The defendant had to find sureties or pledges who would insure him for the amount claimed by the appellant if he could not find them himself. If he could not find sureties or securities and was subsequently convicted on the outcome of the trial by combat, he was liable to be handed over to his accusers ‘to do justice concerning him at their will.’ The accuser had only to make a preposterous claim for damages to debar the defendant from obtaining sureties and thus, by default, ensure his guilt.
Edward 1 repudiated this custom about 1280 and insisted that the amount of security reflected the actual amount of the damage. As this was an unsatisfactory conclusion to his deliberations on the matter, it seems the law was changed and the defendant was not handed over to his accuser to do justice to him according to their will.
‘Trial by Combat’ was one of the main statutes of the Border Laws as laid down in 1249. Even should the defendant have died within the statutory time of fifteen days allowed before the case was brought, his body would have been taken to the place of combat ‘since no man can be essoigned by death.’
MANUM DE WARDSHIELL (PLEDGE OF WARDSHIELL).
Wardshiell seems to mean wager of battle. If the defendant attended the fighting ground with three witnesses and found the appellant not to be there he should be quit of the claim for all time.
The three witnesses would need to assert that the defendant came to the place of combat to ensure that the claim was void. Should any of the three claim at a future time that they did not witness the coming of the defendant, then the appellant, should he resurrect his grievance could claim defective memory, i.e. forgetfulness, for not turning up. In this case he had to fight any one of the witnesses, or if need be, all three to prove his charge. For the same reason, the defendant could insist on the trial by combat. All this is excellent but when did trial by combat come to an end. Was it in 1280 at the dictates of Edward 1. Edward’s main concern, however, was the ‘overswearing’ of the claim to make it nigh on impossible for the defendant to find sureties.
Howard Pease (writer of the 'Lord Wardens of the Marches of England and Scotland') does not seem to state when trial by combat was no longer used. It was certainly part of the Border Laws of 1249.
The sureties surely led to the compurgation or advowers, the inordinate claims carried on in the overswearing of losses.
- They asserted that if any Scots thief shall have stolen a horse in England, or oxen, or cows or anything else and leads the same away into Scotland the owner, in whatsoever place he finds his gear, shall recover it in the Court of the Feudal Lordship where he has found his gear.
‘And this he shall recover in the aforesaid Court by the oath of six men-his own making the seventh- unless it chance that he who retains the gear says it is his own, in which case a contest may issue on the Marches.
- They asserted that if any one shall be indicted whether Scots or English- for life and limbs at the Marches on a charge of robbery, theft or homicide, the pledges- if the defendant is worsted in contest- shall not be responsible for more than the amount set forth by the prosecutor in his claim.
- If any evil-doer, who has entered into any part of the other realm, shall there wish to have peace, he shall have it from those who can give it, namely from the High Sheriff, and if by chance he cannot find the High Sheriff, he can receive peace at the first church- the bells being rung- and there he shall be in peace until he shall have peace through the High Sheriff. And if before he has peace he is apprehended, he shall be led off without hindrance.
- If anyone shall claim any mare, ox, cow or pig, or any other animal in either England or Scotland, as his own he shall have the benefits of all the delays agreed upon between the realms and the full term of days in the cause. If he shall wish to come off without fighting, and finds that the gear is not his own, he shall on the appointed day drive it back to the Marches, and send word to the party against whom he claimed the gear that the horse is his and shall drive it into the water of Tweed or Esk.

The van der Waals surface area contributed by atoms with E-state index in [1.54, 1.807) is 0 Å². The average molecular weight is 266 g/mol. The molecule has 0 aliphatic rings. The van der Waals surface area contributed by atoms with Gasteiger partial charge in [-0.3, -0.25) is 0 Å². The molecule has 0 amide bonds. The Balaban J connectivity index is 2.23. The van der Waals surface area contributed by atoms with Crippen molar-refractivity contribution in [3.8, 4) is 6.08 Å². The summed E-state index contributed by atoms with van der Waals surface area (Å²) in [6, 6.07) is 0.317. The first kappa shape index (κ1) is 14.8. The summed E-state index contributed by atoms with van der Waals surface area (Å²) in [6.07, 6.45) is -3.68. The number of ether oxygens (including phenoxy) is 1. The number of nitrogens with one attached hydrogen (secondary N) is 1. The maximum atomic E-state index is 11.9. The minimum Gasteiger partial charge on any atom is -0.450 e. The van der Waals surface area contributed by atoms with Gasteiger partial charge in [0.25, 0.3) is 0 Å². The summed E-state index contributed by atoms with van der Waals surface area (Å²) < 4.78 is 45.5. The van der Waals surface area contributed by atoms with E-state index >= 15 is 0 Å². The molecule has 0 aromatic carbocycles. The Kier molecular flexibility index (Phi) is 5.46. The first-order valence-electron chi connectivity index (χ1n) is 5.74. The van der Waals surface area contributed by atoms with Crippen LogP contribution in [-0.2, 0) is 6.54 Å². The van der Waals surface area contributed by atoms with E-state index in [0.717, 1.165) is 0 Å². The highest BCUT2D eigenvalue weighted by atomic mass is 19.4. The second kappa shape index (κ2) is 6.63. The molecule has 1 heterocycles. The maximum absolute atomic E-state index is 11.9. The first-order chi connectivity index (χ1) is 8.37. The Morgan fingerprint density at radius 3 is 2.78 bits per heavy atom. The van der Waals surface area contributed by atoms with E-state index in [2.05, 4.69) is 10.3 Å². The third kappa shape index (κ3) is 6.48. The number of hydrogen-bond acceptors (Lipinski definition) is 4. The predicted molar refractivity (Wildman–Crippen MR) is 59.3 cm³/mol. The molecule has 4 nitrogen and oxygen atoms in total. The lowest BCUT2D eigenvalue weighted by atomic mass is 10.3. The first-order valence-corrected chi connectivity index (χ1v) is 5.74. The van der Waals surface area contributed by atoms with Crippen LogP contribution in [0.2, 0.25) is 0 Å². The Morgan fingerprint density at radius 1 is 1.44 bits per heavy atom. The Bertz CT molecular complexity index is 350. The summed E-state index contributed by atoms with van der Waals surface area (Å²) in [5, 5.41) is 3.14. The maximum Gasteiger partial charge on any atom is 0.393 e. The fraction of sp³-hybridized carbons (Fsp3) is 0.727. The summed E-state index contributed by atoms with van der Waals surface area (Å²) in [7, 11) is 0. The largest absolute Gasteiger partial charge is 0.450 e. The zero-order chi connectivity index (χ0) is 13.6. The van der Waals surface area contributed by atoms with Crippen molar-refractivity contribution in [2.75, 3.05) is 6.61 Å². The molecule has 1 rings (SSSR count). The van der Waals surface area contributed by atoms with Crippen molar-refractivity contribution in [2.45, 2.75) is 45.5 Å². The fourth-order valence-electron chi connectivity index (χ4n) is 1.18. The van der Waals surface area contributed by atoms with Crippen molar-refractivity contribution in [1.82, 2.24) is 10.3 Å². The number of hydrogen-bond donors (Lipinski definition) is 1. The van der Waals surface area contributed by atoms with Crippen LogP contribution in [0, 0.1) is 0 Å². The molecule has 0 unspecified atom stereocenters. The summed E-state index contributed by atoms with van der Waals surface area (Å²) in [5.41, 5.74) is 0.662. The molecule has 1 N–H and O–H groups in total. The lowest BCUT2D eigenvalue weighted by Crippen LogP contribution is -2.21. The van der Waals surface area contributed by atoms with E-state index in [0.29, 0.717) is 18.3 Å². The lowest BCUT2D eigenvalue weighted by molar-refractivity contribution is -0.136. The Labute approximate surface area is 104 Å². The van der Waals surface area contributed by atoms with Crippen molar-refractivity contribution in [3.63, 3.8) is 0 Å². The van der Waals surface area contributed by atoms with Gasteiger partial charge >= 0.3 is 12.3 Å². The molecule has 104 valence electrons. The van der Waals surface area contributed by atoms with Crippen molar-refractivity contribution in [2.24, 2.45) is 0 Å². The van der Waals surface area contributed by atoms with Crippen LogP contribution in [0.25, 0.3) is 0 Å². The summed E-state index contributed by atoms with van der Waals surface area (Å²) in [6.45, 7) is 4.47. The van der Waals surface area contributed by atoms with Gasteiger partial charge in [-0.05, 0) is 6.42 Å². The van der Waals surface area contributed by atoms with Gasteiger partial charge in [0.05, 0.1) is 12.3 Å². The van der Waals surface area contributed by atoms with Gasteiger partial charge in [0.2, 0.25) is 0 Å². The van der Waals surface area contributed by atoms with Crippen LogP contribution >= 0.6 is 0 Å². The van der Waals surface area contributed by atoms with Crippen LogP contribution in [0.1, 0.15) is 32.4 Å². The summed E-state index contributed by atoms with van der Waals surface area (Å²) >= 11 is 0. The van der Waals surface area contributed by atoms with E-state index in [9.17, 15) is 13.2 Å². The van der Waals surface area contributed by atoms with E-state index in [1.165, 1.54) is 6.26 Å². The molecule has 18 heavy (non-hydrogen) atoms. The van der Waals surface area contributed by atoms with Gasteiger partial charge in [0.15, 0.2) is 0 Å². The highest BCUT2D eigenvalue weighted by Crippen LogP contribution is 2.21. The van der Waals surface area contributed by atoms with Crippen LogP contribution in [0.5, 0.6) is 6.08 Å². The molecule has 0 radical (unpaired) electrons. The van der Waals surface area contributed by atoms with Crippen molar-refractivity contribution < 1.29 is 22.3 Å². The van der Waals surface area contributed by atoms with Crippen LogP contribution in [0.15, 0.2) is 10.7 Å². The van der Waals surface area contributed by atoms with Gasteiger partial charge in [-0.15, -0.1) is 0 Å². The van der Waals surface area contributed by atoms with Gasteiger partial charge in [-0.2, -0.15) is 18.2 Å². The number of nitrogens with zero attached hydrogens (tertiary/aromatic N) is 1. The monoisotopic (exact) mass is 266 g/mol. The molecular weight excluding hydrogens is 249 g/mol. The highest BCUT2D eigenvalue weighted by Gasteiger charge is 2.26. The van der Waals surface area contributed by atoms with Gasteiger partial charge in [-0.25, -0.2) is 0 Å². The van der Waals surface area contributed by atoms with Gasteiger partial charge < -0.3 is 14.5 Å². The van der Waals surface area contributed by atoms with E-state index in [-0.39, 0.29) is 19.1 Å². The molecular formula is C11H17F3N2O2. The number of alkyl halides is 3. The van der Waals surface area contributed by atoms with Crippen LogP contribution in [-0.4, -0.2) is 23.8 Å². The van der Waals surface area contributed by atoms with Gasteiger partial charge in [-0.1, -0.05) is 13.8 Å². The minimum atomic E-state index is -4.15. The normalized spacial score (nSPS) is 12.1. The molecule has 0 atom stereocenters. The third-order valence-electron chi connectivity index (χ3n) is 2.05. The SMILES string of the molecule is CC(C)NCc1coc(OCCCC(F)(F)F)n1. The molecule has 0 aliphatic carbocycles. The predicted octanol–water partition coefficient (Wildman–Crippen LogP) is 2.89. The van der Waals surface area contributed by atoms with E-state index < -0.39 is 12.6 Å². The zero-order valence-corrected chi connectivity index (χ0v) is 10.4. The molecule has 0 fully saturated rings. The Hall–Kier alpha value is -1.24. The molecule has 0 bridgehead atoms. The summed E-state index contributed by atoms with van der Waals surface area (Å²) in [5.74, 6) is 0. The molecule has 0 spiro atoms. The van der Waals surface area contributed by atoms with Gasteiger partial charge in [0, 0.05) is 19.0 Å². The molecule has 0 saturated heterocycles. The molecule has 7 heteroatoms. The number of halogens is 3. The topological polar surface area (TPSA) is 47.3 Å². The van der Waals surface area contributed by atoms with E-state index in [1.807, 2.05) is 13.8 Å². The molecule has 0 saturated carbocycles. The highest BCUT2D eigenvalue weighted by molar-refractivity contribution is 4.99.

‘And the defendant shall be quit of that claim or charge. If the animal is drowned before it has crossed the stream of water (mid-stream) he shall be responsible for it according to March custom, and the same holds good of an ox, cow or pig or anything else, save baggage, of which there is no mention.
- No Englishman can test an accused Scot by means of witnesses- the converse also holding good-save only by the body of a man, and thus many contests can arise in the disputes that have occurred or are likely to occur between the Marches.
- If anyone happens to be in the realm of England or Scotland, or conversely according to the Laws of the Marches, who claims a debt in the other kingdom where he remains, he must advise the clerics, if it is a cleric who is in his debt, the knights, if it is a knight, the burgesses, if it is a burgess, and by them the case must be decided and not by othes.
Further, they agreed, that Inburghe and Outburgh (magistrates within and without burghs) shall have power to distrain either country so that the above-mentioned customs may be inviolately observed between the two realms. #Trial by Combat was on the statute book of English Law until 1819. One, Abraham Thornton, was accused of manslaughter in 1818 and claimed to defend his cause ‘by his body’ and threw down a gauntlet in accordance with the centuries-old duel of law. In the event he went free and the ancient law was repealed.
*Hugh de Cressingham was Chief Justice of northern England and Treasurer of Scotland under the occupation of that country by Edward 1. He was known for his particularly cruel treatment of the Scots who hated him almost on a par with the English King. He was present at the Battle of Stirling Bridge in 1297 where the Scots, under ‘Braveheart’ William Wallace, resoundingly defeated an English army. Cressingham died in the battle. Legend says that his body was flayed and a sword belt made of it for Wallace’s sword. Other accounts say that pieces of it were sent to towns in Scotland and nailed on the main gates as a reminder that every Scot should resist the English invasion.